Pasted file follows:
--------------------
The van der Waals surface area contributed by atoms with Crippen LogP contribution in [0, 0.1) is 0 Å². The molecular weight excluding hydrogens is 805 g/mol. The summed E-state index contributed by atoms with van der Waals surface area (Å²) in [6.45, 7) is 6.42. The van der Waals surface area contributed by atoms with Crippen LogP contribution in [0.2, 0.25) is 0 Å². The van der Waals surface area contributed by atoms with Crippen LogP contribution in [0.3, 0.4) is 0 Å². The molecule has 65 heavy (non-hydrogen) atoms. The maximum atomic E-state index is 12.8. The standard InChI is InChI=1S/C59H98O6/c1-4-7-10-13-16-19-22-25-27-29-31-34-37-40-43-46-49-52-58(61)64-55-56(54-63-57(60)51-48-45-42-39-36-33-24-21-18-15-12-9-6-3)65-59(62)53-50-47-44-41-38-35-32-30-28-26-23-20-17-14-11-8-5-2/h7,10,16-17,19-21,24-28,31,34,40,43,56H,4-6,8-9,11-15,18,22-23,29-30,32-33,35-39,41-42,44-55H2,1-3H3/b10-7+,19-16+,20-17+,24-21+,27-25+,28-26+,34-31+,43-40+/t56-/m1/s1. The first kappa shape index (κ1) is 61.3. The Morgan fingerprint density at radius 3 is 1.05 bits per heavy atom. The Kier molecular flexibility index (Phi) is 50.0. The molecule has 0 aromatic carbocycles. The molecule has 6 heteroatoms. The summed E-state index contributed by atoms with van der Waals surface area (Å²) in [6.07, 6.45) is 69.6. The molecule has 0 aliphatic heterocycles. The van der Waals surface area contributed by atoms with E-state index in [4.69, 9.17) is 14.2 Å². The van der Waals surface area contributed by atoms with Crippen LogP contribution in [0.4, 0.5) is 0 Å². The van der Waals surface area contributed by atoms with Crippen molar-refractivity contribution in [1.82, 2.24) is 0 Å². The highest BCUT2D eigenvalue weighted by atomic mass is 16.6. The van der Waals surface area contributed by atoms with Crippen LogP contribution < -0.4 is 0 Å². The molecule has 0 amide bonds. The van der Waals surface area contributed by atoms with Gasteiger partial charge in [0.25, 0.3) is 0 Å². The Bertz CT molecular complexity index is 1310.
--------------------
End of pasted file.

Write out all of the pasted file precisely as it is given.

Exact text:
The van der Waals surface area contributed by atoms with Crippen LogP contribution in [0, 0.1) is 0 Å². The molecular weight excluding hydrogens is 805 g/mol. The summed E-state index contributed by atoms with van der Waals surface area (Å²) in [6.45, 7) is 6.42. The van der Waals surface area contributed by atoms with Crippen LogP contribution in [0.2, 0.25) is 0 Å². The van der Waals surface area contributed by atoms with Crippen LogP contribution in [0.3, 0.4) is 0 Å². The molecule has 65 heavy (non-hydrogen) atoms. The maximum atomic E-state index is 12.8. The standard InChI is InChI=1S/C59H98O6/c1-4-7-10-13-16-19-22-25-27-29-31-34-37-40-43-46-49-52-58(61)64-55-56(54-63-57(60)51-48-45-42-39-36-33-24-21-18-15-12-9-6-3)65-59(62)53-50-47-44-41-38-35-32-30-28-26-23-20-17-14-11-8-5-2/h7,10,16-17,19-21,24-28,31,34,40,43,56H,4-6,8-9,11-15,18,22-23,29-30,32-33,35-39,41-42,44-55H2,1-3H3/b10-7+,19-16+,20-17+,24-21+,27-25+,28-26+,34-31+,43-40+/t56-/m1/s1. The first kappa shape index (κ1) is 61.3. The Morgan fingerprint density at radius 3 is 1.05 bits per heavy atom. The Kier molecular flexibility index (Phi) is 50.0. The molecule has 0 aromatic carbocycles. The molecule has 6 heteroatoms. The summed E-state index contributed by atoms with van der Waals surface area (Å²) in [6.07, 6.45) is 69.6. The molecule has 0 aliphatic heterocycles. The van der Waals surface area contributed by atoms with E-state index in [4.69, 9.17) is 14.2 Å². The van der Waals surface area contributed by atoms with Crippen LogP contribution in [0.4, 0.5) is 0 Å². The van der Waals surface area contributed by atoms with Crippen molar-refractivity contribution in [1.82, 2.24) is 0 Å². The highest BCUT2D eigenvalue weighted by atomic mass is 16.6. The van der Waals surface area contributed by atoms with Crippen LogP contribution < -0.4 is 0 Å². The molecule has 0 amide bonds. The van der Waals surface area contributed by atoms with Gasteiger partial charge in [0.25, 0.3) is 0 Å². The Bertz CT molecular complexity index is 1310.